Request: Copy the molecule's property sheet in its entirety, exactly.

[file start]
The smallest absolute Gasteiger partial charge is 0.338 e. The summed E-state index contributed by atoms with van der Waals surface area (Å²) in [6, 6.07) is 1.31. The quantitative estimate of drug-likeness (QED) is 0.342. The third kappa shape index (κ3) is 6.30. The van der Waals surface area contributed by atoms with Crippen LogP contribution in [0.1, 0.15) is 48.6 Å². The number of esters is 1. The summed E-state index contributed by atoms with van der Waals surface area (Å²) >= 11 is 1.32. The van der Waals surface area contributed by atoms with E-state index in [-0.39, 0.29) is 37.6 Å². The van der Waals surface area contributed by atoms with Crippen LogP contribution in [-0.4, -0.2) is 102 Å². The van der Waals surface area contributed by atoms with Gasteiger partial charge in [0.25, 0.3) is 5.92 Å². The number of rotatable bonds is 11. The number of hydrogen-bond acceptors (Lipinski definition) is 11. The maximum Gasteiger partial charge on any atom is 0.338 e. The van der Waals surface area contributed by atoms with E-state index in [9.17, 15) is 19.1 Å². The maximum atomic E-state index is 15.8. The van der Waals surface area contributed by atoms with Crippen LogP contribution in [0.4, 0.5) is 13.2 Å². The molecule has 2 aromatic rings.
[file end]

The smallest absolute Gasteiger partial charge is 0.338 e. The summed E-state index contributed by atoms with van der Waals surface area (Å²) in [6, 6.07) is 1.31. The quantitative estimate of drug-likeness (QED) is 0.342. The third kappa shape index (κ3) is 6.30. The van der Waals surface area contributed by atoms with Crippen LogP contribution in [0.1, 0.15) is 48.6 Å². The number of esters is 1. The summed E-state index contributed by atoms with van der Waals surface area (Å²) >= 11 is 1.32. The van der Waals surface area contributed by atoms with E-state index in [-0.39, 0.29) is 37.6 Å². The van der Waals surface area contributed by atoms with Crippen LogP contribution in [-0.4, -0.2) is 102 Å². The van der Waals surface area contributed by atoms with Gasteiger partial charge in [0.25, 0.3) is 5.92 Å². The number of rotatable bonds is 11. The number of hydrogen-bond acceptors (Lipinski definition) is 11. The maximum Gasteiger partial charge on any atom is 0.338 e. The van der Waals surface area contributed by atoms with E-state index in [9.17, 15) is 19.1 Å². The maximum atomic E-state index is 15.8. The van der Waals surface area contributed by atoms with Crippen LogP contribution in [0.4, 0.5) is 13.2 Å². The molecule has 2 aromatic rings.